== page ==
The Novosselov lab specializes in supercritical fluids – fluids pushed to a temperature and pressure where it is no longer possible to differentiate between the liquid and gas phase – using them to destroy organic substances or make nano- and micro- scopic particles. They have primarily experimented with supercritical water, which exists at pressures above 220 atmospheres and temperatures above 374 degrees Celsius. Such harsh conditions are not compatible with MOF synthesis, so the team turned to CO2, which goes supercritical at much milder conditions: 50 atmospheres of pressure and 31 degrees Celsius. Supercritical CO2 is also a well-known medium for dissolving organic solvents. Thus, supercritical CO2 does two things: it brings reagent molecules together faster and at the same time cleans the resulting product, removing any unwanted organic byproducts of the reaction and activating MOFs. Researchers have previously used supercritical CO2 to clean MOFs but never before has anyone combined these processes for single-step synthesis.

“This study would not have been possible without access to the UW’s Molecular Analysis Facility (MAF) or Washington Clean Energy Testbeds,” said Elizabeth Rasmussen, the study’s lead author who is now a postdoctoral researcher at the National Institute of Standards and Technology (NIST) in Boulder, Colorado. “I relied heavily on the equipment and staff expertise available at those facilities to thoroughly characterize an enormous number of experiments in a short period of time.”

Elizabeth Rasmussen. Dennis Wise / University of Washington

The MAF, an open-access facility located in UW’s Molecular Engineering & Sciences building, is part of the National Nanotechnology Coordinated Infrastructure, a National Science Foundation-funded effort to coordinate and support nanoscale research and development across the United States. The MAF offers microscopy, spectroscopy and surface science tools for the characterization and development of novel materials, advanced biomedical devices, photonic sensors and more. The Washington Clean Energy Testbeds offers customized training and use of instruments for fabricating prototypes, testing devices and modules, and integrating systems.

“As a mechanical engineer, my coursework did not include instruction on how to operate characterization equipment such as scanning electron microscopes (SEM), transmission electron microscopes (TEM), or x-ray diffraction instruments (XRD), but through the MAF, I was able to learn how to operate those instruments from experienced professionals,” said Rasmussen. “Not only were the skills I gained instrumental to my doctoral research, but they have proved incredibly valuable to advancing the research I’ve conducted outside of the UW.”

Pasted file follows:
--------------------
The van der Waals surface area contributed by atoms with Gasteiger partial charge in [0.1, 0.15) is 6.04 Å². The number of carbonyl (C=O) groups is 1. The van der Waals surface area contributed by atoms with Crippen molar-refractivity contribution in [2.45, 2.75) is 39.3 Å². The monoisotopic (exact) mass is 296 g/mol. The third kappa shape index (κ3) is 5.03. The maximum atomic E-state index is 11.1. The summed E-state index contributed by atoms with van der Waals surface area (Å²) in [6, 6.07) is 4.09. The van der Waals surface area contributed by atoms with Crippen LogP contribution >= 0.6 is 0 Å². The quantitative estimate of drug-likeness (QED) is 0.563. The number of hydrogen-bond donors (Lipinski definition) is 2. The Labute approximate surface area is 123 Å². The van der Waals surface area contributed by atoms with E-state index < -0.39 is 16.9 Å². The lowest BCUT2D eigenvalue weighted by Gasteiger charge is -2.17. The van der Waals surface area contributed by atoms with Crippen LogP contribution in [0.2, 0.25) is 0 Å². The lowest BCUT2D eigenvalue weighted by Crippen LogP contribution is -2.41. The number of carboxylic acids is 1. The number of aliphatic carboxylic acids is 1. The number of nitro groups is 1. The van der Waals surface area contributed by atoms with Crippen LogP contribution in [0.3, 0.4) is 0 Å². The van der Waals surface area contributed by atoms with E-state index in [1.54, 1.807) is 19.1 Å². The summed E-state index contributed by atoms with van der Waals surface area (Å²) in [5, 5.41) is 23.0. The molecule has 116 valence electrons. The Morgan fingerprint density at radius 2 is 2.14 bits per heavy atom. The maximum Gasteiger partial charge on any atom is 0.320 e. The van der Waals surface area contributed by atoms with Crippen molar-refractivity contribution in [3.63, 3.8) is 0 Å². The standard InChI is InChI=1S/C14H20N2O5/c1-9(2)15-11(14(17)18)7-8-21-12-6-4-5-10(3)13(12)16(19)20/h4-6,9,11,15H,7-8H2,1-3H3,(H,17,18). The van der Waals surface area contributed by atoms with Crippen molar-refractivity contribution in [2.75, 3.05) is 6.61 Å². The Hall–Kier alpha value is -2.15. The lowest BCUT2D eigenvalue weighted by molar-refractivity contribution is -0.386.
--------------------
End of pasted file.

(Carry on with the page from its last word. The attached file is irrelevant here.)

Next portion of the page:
Now that they’ve demonstrated that their reactor works and is incredibly robust, Novosselov’s group is looking for collaborators to help apply this technology. While there are many potential applications, Novosselov is most excited by the opportunity to make MOF materials for separating two or more gases, such as the products of nuclear decay: Xenon and Crypton. Nuclear power plants and legacy waste sites experience ongoing emissions from spent fuel; MOF materials could capture these gasses before they are released into the atmosphere and allow them to either be stored or used elsewhere.

“While we look for partners interested in commercializing this technology, we are also investigating whether this system could be used to synthesize biological materials, carbon nanotubes, and composite materials,” said Novosselov. “The flexibility of our approach allows us to tune the properties of these materials, optimizing them for many different applications. MOFs are a remarkable material – it’s just a matter of time before we start seeing them everywhere.”

John Kramlich, a UW professor in mechanical engineering, is also a co-author. This research was partially funded by a grant from the US Defense Threat Reduction Agency. The team has also submitted two patent applications based on this work.

For more information, contact Novosselov at

Synthesis of metal-organic framework HKUST-1 via tunable continuous flow supercritical carbon dioxide reactor.
Elizabeth G. Rasmussen, John Kramlich and Igor V. Novosselov
Chemical Engineering Journal
DOI: 10.1016/j.cej.2022.138053